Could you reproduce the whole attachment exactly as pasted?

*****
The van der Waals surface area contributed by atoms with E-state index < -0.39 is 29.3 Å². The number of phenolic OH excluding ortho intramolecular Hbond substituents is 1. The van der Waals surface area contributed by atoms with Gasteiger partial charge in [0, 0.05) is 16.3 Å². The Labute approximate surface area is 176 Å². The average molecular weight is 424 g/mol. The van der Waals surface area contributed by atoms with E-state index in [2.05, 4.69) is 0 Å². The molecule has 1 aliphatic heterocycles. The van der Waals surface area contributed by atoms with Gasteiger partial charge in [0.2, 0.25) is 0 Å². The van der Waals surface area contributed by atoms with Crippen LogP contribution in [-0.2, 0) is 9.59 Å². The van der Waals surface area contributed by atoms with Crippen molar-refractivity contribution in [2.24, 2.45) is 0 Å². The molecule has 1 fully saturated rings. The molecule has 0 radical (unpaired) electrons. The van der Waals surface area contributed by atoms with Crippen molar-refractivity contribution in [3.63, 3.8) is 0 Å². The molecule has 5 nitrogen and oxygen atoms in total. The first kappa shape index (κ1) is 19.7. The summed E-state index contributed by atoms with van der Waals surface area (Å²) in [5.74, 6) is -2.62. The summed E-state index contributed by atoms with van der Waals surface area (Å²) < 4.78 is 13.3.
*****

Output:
The van der Waals surface area contributed by atoms with E-state index < -0.39 is 29.3 Å². The number of phenolic OH excluding ortho intramolecular Hbond substituents is 1. The van der Waals surface area contributed by atoms with Gasteiger partial charge in [0, 0.05) is 16.3 Å². The Labute approximate surface area is 176 Å². The average molecular weight is 424 g/mol. The van der Waals surface area contributed by atoms with E-state index in [2.05, 4.69) is 0 Å². The molecule has 1 aliphatic heterocycles. The van der Waals surface area contributed by atoms with Gasteiger partial charge in [0.2, 0.25) is 0 Å². The van der Waals surface area contributed by atoms with Crippen LogP contribution in [-0.2, 0) is 9.59 Å². The van der Waals surface area contributed by atoms with Crippen molar-refractivity contribution in [2.24, 2.45) is 0 Å². The molecule has 1 fully saturated rings. The molecule has 0 radical (unpaired) electrons. The van der Waals surface area contributed by atoms with Crippen molar-refractivity contribution in [3.63, 3.8) is 0 Å². The molecule has 5 nitrogen and oxygen atoms in total. The first kappa shape index (κ1) is 19.7. The summed E-state index contributed by atoms with van der Waals surface area (Å²) in [5.74, 6) is -2.62. The summed E-state index contributed by atoms with van der Waals surface area (Å²) < 4.78 is 13.3.